In today’s dynamic workplace, harassment and discrimination have received much attention. Although these terms are frequently used interchangeably, they refer to different concepts, each of which has significant implications for companies and employees.
Consultation with litigation lawyers Perth can be extremely helpful in cases with complex legal issues. This blog dives into the complexities of workplace harassment and discrimination, demonstrating the contrasts and their varied effects on individuals and groups.
Workplace discrimination refers to the unjust treatment of a person at work because of a protected characteristic, such as race, gender, age, religion, ability, or country of origin. Discrimination in employment, advancement, compensation, and job assignments are just a few examples of how someone can be mistreated. Some employees can continuously and unfairly be disadvantaged because of obvious discrimination.
On the other hand, harassment refers to any undesired conduct, communication, or action that makes an environment unpleasant, or intimidating. Such actions can be related to a person’s protected characteristics or occur in a larger context. Harassment frequently involves behaviors that defame, belittle, or diminish the victim, and fix unease or insecurity at work.
Nature of Behaviour: Discrimination’s core components are unfair treatment and denying opportunities based on protected characteristics. However, harassment entails repeated offensive activities that foster a hostile environment, whether or not they are connected to protected characteristics.
1. Intent versus Impact: Institutionalised behaviors or unintended, unconscious prejudices can also contribute to discrimination. On the other hand, harassment frequently involves conscious attempts to enrage the victim.
Individual versus Collective: Discrimination typically targets a certain person or group. On the other hand, workplace harassment frequently impacts many people, even though it can be directed at a specific person.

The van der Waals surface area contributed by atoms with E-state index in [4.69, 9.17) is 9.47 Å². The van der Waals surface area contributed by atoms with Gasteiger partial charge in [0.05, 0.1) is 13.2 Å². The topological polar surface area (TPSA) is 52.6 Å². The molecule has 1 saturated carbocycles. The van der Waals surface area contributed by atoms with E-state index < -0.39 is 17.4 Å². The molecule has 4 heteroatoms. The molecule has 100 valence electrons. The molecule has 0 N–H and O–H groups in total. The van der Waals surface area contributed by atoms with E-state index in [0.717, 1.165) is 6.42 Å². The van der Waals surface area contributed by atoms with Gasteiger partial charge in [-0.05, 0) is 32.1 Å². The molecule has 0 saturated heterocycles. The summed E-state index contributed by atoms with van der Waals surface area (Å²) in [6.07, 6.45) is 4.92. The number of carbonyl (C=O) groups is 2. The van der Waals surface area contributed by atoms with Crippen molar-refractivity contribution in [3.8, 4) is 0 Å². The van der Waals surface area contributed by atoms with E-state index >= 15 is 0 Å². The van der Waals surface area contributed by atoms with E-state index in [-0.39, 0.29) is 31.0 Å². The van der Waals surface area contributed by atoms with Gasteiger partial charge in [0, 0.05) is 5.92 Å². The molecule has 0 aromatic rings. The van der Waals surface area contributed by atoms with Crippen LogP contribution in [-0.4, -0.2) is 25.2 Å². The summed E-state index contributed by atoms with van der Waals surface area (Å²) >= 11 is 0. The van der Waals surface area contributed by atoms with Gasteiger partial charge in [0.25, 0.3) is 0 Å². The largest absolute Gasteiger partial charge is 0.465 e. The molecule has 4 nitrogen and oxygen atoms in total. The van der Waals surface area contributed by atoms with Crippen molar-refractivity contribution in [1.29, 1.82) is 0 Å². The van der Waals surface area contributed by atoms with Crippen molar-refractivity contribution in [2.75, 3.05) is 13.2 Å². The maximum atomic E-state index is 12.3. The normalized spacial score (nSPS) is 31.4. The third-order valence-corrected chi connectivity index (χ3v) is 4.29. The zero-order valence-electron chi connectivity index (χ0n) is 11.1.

2. Isolated Incident versus Pattern: Sometimes discrimination happens in a single episode, like when a biased decision is made on a promotion opportunity. However, harassment can be identified by a recurring pattern of actions that, over time, generates emotional or psychological distress in the victim.
Age-Based Discrimination: Age discrimination occurs when workers receive unfair treatment for their age. Because prejudices exist in all demographics, it affects people of all ages.
Gender Discrimination: Discrimination based on gender is a typical form of prejudice. It can manifest as income disparities between men and women, limited opportunities for career progression, or stereotyping based on conventional gender norms.
Racial Discrimination: Racial discrimination occurs when someone is treated unfairly due to race or ethnicity. It encompasses behaviors that promote racial prejudice in both apparent and hidden ways.
Religious Bias: Employees can encounter bias due to their religious practices or convictions. This can lead to exclusion, unfair treatment, or a refusal to accept reasonable accommodations.
Sexual Harassment: Sexual harassment includes unwanted advances, requests for sexual favors, and other verbal or physical behaviors of a sexual nature that stimulate hostility. This is still a major issue that affects companies worldwide.
Bullying: Bullying is defined as repeated negative behaviors, mocking, or behavior intended to intimidate or degrade a person; it is not typically based on protected characteristics. Such behaviors can have grave emotional and psychological effects.
Cyber Harassment: Cyberbullying has become a serious issue in the age of technological advancement. This includes sending hurtful emails, texts, or posts intended to target and harm a specific individual.
The primary laws in Australia that govern workplace harassment and discrimination are the Sex Discrimination Act of 1984, the Racial Discrimination Act of 1975, the Disability Discrimination Act of 1992, and the Age Discrimination Act of 2004. These rules prohibit discrimination based on sex, race, age, and disability, in addition to other protected characteristics. There are additional provisions under the Fair Work Act of 2009 for workplace harassment, which can take many different forms.
In conclusion, companies must pay attention to and take action against workplace harassment and discrimination because these are serious violations of Australian law. Everyone must uphold the law and fulfill their duties to maintain a secure, friendly, and productive workplace. Employers can promote a workplace where employees’ rights and dignity are respected by prioritizing prevention, education, reporting, investigations, and appropriate responses. Consulting an experienced workplace discrimination lawyer can offer valuable guidance and help in the effort to create an inclusive workplace.